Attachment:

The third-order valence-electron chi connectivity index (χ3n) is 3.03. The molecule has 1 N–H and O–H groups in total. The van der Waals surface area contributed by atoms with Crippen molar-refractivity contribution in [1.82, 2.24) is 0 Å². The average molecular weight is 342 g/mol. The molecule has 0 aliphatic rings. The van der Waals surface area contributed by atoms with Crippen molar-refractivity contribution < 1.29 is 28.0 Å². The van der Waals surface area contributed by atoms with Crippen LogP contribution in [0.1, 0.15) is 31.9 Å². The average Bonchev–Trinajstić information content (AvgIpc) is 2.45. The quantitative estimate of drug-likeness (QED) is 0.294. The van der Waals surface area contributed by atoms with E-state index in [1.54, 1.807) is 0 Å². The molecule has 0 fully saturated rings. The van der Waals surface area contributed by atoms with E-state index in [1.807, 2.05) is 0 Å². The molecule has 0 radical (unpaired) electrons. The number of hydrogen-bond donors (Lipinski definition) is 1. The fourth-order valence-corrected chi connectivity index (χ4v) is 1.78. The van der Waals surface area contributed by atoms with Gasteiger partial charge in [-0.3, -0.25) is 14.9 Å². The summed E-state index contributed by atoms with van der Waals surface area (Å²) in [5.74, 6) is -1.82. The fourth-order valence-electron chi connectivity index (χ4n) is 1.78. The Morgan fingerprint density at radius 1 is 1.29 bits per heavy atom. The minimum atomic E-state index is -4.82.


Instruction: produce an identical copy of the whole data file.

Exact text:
The third-order valence-electron chi connectivity index (χ3n) is 3.03. The molecule has 1 N–H and O–H groups in total. The van der Waals surface area contributed by atoms with Crippen molar-refractivity contribution in [1.82, 2.24) is 0 Å². The average molecular weight is 342 g/mol. The molecule has 0 aliphatic rings. The van der Waals surface area contributed by atoms with Crippen molar-refractivity contribution < 1.29 is 28.0 Å². The van der Waals surface area contributed by atoms with Crippen LogP contribution in [0.1, 0.15) is 31.9 Å². The average Bonchev–Trinajstić information content (AvgIpc) is 2.45. The quantitative estimate of drug-likeness (QED) is 0.294. The van der Waals surface area contributed by atoms with E-state index in [1.54, 1.807) is 0 Å². The molecule has 0 fully saturated rings. The van der Waals surface area contributed by atoms with E-state index in [1.807, 2.05) is 0 Å². The molecule has 0 radical (unpaired) electrons. The number of hydrogen-bond donors (Lipinski definition) is 1. The fourth-order valence-corrected chi connectivity index (χ4v) is 1.78. The van der Waals surface area contributed by atoms with Gasteiger partial charge in [-0.3, -0.25) is 14.9 Å². The summed E-state index contributed by atoms with van der Waals surface area (Å²) in [5.74, 6) is -1.82. The fourth-order valence-electron chi connectivity index (χ4n) is 1.78. The Morgan fingerprint density at radius 1 is 1.29 bits per heavy atom. The minimum atomic E-state index is -4.82.